I didn't have the pleasure to grow these red radishes myself. They came right from the grocery store. We didn't eat their sad, damaged leaves. Anyway, we appreciate mature radish leaves only in very small quantities at a time. 
But they are not lost for everyone ! 
Our chickens relish green treats in winter time.

"Green" radishes in the form of young shoots, fresh, tender and crispy.
I produce more than we can eat on purpose, to share with my chickens.
They particularly appreciate their high nutritive value.

After incorporating portions of this enormous, elongated, white daikon radish in three different meals, I was left with only a quarter of it. Bah ! I took the picture anyway. Bought in the grocery store, it's an organic, local produce. It has a mild taste and is juicy and crispy. A quebecois market farmer grew this beautiful specimen of a vegetable that I never was able to produce with success in my own garden. Thanks!

I prepared this appetizing plate for our Holidays family gathering.
It's composed of radishes only, red, green and white.

Radishes are more versatile than what we think generally : 

They are a very common vegetable. Wikipedia informs us that : "About seven million tons of radishes are produced every year, representing roughly 2% of global vegetable production".

To sum it up, we can eat different parts of the plant. The young shoots are delicious. We can grow them in soil, as I just showed you, or sprout them in a glass container. Hélène explains how to do germinations in this article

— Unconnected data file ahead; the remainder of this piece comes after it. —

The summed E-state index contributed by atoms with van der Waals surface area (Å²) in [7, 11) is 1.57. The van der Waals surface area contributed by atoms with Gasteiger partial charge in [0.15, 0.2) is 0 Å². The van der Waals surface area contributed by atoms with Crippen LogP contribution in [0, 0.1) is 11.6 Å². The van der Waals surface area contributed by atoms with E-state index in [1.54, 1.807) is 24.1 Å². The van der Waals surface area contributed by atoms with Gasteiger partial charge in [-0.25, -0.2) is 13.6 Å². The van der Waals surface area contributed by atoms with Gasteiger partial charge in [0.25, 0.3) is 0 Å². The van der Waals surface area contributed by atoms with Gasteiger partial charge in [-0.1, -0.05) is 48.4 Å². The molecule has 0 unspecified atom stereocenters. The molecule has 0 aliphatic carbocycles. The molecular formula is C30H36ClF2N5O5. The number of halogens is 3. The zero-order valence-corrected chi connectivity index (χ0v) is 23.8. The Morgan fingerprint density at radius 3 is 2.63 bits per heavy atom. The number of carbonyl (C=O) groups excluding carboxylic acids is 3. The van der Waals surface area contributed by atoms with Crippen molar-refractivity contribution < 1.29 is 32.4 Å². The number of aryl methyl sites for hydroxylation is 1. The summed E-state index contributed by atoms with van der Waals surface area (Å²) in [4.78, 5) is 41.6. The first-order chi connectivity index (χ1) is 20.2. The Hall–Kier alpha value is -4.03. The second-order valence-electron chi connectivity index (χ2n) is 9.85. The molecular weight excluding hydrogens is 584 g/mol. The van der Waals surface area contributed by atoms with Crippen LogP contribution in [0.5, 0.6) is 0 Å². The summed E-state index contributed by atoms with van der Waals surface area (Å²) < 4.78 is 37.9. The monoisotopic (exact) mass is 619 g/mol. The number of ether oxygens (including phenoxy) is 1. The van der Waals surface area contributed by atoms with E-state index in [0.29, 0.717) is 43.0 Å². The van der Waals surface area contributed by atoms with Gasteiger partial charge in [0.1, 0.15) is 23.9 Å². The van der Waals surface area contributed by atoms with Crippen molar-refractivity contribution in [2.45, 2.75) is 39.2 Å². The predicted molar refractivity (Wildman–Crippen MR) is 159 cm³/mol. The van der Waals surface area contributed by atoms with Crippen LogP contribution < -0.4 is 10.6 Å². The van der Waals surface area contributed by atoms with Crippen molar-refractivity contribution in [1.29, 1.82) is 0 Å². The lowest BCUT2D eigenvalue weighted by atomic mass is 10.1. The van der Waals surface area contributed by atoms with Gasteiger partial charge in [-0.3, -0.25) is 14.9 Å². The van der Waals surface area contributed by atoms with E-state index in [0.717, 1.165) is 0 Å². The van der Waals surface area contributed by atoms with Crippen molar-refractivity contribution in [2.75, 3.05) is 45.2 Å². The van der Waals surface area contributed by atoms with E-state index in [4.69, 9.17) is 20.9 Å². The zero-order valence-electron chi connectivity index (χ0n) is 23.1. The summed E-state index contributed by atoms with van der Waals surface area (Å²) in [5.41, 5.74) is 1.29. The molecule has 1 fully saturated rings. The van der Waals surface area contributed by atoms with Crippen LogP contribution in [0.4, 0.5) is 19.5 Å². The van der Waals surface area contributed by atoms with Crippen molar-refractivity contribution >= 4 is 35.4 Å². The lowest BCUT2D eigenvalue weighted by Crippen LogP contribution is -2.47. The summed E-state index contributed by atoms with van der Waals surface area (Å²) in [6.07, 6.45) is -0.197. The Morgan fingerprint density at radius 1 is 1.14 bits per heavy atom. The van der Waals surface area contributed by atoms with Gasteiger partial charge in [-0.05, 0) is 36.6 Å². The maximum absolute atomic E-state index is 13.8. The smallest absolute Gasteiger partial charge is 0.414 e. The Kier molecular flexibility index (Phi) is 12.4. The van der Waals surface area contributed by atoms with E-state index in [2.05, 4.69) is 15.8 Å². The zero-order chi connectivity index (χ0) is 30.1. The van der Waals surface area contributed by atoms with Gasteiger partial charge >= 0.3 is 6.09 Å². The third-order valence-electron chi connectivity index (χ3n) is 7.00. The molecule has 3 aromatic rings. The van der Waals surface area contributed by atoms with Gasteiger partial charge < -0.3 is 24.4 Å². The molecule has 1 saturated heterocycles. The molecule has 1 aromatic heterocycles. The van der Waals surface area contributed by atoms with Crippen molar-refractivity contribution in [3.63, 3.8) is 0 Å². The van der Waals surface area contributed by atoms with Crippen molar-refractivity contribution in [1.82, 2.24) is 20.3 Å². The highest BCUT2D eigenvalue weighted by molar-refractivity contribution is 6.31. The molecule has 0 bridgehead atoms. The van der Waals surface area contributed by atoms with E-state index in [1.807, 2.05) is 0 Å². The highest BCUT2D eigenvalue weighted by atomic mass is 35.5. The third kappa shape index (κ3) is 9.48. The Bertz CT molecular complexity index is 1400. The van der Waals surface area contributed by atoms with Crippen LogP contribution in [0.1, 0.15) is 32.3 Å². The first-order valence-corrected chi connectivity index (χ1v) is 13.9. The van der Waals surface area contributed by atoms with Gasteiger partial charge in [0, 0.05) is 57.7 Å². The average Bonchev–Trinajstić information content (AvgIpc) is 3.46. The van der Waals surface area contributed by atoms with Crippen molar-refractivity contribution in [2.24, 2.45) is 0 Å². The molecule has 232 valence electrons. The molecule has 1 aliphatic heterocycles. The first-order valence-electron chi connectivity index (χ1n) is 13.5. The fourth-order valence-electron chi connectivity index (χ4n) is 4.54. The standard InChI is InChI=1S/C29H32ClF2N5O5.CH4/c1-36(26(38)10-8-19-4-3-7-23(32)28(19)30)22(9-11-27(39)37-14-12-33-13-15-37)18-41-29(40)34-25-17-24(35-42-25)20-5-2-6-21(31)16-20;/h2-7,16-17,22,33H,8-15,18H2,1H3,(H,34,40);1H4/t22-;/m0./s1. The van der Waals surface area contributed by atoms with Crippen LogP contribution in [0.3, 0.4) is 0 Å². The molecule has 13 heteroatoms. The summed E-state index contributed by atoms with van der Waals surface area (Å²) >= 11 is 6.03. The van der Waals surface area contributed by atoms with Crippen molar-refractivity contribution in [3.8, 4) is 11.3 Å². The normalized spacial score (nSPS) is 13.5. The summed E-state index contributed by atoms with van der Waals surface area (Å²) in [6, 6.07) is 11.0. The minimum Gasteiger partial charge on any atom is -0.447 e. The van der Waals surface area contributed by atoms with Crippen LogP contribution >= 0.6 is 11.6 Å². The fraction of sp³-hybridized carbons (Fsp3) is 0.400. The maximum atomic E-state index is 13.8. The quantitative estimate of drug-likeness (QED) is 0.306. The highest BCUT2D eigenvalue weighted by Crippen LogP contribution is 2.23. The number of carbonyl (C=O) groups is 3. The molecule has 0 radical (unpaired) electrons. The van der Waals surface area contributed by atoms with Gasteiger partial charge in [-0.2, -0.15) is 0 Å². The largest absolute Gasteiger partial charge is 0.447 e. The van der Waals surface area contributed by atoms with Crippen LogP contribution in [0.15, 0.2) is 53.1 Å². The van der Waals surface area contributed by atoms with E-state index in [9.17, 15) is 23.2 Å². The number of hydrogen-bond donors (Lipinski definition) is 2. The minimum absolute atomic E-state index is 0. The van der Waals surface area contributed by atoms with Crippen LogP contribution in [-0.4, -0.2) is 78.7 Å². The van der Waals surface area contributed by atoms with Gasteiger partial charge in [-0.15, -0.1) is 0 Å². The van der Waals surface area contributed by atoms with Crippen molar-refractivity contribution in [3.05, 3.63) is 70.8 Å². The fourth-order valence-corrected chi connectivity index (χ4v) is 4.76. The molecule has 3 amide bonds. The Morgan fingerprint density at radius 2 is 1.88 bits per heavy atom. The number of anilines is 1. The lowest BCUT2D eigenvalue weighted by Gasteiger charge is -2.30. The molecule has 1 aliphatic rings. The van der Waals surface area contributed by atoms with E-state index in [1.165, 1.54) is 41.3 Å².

A preserve of
 lacto-fermented sliced
In springtime, we can seed them directly in the soil and wait for their roots to form. According to the variety or species, they will be red, white, yellow, pink, purple, gray-black or even two-coloured. Their taste vary from mild to very sharp.
Did you know that we can cook radishes ? For instance, we can slice them, brown them in oil or butter, cover them with water and boil them until our prefered level of tenderness. I plan to try this roasted radishes recipe. And if we like their mature leaves, we can use them in a salad, a soup, a sauté. 
In Novembre 2013, Hélène showed us her batch of lacto-fermented radishes, her favorite way to prepare them.
But if we let the plants grow until forming seedpods, we can munch them when they are still young, tender and juicy or pickle them. It is said that radish flowers have a nice peppery taste. I'm sure that next time I'll stop to look at these nice flowers, this notion will cross my mind again. And if ever I forget again a runt or two, I'll make sure to harvest their seeds again and grow them right in the middle of winter !